Ukraine‘s ambassador to Canada will today make clear her country’s disappointment over Canada’s decision to allow pipeline equipment that was in Montreal for repairs to be returned to a state-controlled energy giant in Russia despite war-related sanctions.
Yulia Kovaliv is to appear before a committee of MPs looking into Ottawa’s decision to allow a turbine to be released to Gazprom, which Canada has sanctioned over Russia’s invasion of Ukraine, for use in the Nord Stream 1 pipeline supplying Germany with natural gas.
Last month, the Liberal government drew criticism for granting Siemens Energy an exemption on sanctions against Russia and allowing the turbine to return to Germany and then eventually to Russia for installation in the pipeline.
Siemens Energy was granted a permit to import, repair and return up to six turbines for Gazprom and the Ukrainian Embassy says Kovaliv will renew calls for Ottawa to revoke the decision.
Kyiv has accused Canada of setting a dangerous precedent, arguing the exemptions undermine sanctions put on Russia in response to its invasion of Ukraine.
EU energy in jeopardy as Russia says Canadian-repaired pipeline turbine’s delivery ‘impossible’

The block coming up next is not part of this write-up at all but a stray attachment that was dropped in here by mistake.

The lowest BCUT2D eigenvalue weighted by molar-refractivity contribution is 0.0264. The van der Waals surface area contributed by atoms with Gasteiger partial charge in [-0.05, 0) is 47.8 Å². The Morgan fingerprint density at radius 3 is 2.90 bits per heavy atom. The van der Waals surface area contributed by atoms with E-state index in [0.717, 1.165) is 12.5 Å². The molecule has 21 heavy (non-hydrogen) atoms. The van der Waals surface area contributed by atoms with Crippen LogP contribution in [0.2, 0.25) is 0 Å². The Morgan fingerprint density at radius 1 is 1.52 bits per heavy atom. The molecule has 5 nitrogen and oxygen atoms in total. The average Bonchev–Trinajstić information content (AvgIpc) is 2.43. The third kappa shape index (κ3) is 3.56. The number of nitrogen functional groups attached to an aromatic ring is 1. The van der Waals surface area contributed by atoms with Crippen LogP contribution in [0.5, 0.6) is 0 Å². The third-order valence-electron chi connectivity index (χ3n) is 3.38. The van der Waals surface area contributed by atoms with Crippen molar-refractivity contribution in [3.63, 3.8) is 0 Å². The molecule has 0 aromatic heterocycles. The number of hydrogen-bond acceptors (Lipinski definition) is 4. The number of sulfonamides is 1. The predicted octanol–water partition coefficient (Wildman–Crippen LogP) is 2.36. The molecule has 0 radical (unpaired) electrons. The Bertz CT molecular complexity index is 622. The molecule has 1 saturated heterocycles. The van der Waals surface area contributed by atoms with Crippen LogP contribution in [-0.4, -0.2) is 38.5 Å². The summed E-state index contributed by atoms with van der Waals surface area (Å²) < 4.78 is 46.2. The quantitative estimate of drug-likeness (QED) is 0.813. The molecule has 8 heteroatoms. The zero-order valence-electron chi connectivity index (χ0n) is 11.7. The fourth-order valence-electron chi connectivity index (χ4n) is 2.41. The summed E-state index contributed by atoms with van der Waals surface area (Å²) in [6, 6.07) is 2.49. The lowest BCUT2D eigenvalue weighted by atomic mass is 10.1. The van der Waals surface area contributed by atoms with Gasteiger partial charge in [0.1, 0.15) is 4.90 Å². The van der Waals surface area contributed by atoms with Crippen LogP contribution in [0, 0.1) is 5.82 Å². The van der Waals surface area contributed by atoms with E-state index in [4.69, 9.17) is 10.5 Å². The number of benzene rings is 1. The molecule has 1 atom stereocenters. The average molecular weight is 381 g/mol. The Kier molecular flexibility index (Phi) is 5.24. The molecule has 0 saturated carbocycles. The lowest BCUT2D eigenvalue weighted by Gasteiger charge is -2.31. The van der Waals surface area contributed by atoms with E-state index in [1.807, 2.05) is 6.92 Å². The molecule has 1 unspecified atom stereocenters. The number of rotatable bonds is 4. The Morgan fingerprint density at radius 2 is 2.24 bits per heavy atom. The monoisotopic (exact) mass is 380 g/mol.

Foreign Affairs Minister Melanie Joly and Natural Resources Minister Jonathan Wilkinson are also to appear before the House of Commons foreign affairs committee today, and Liberal chair Ali Ehsassi says it is important for Canadians to hear how the decision was made.
On Wednesday, Joly and German Foreign Minister Annalena Baerbock both insisted the return of the turbines used in the Russian pipeline was necessary.
But they also said the fact that the turbine remains in Germany after Canada allowed its release _ and that Russia has since reduced natural gas supplies to Germany to 20 per cent _ reveals the level of dishonesty from President Vladimir Putin.
Germany, Canada call for return to Nord Stream gas flow
Russia had cited the delayed return of the equipment as a reason for reducing the flow of natural gas through the pipeline that runs to Germany from Russia.
“We called his bluff,” Joly said in Montreal on Wednesday in a joint news conference with Baerbock. “It is now clear that Putin is weaponizing energy flows to Europe.”
Ehsassi said Thursday’s meeting of the foreign affairs committee would help establish “the diplomatic representations that were made” around the decision.
Germany’s ambassador to Canada, Sabine Sparwasser, is also expected to appear before the committee, alongside the European Union’s ambassador to Canada, Melita Gabri.
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